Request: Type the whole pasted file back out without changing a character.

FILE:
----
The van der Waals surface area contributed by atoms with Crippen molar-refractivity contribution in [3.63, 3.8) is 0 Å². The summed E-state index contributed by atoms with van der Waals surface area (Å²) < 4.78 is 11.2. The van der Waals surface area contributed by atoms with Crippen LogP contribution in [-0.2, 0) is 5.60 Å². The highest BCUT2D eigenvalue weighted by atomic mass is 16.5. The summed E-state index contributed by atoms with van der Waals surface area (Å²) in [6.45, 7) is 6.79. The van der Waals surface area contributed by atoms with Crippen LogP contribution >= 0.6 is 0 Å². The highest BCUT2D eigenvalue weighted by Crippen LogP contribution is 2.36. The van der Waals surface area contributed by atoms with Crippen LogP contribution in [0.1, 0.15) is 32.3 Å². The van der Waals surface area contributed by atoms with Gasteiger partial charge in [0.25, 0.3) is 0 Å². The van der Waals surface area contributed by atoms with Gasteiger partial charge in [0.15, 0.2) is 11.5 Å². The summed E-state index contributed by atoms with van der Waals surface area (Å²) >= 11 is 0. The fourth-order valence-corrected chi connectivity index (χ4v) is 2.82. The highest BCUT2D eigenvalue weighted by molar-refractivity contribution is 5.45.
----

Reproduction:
The van der Waals surface area contributed by atoms with Crippen molar-refractivity contribution in [3.63, 3.8) is 0 Å². The summed E-state index contributed by atoms with van der Waals surface area (Å²) < 4.78 is 11.2. The van der Waals surface area contributed by atoms with Crippen LogP contribution in [-0.2, 0) is 5.60 Å². The highest BCUT2D eigenvalue weighted by atomic mass is 16.5. The summed E-state index contributed by atoms with van der Waals surface area (Å²) in [6.45, 7) is 6.79. The van der Waals surface area contributed by atoms with Crippen LogP contribution >= 0.6 is 0 Å². The highest BCUT2D eigenvalue weighted by Crippen LogP contribution is 2.36. The van der Waals surface area contributed by atoms with Crippen LogP contribution in [0.1, 0.15) is 32.3 Å². The van der Waals surface area contributed by atoms with Gasteiger partial charge in [0.25, 0.3) is 0 Å². The van der Waals surface area contributed by atoms with Gasteiger partial charge in [0.15, 0.2) is 11.5 Å². The summed E-state index contributed by atoms with van der Waals surface area (Å²) >= 11 is 0. The fourth-order valence-corrected chi connectivity index (χ4v) is 2.82. The highest BCUT2D eigenvalue weighted by molar-refractivity contribution is 5.45.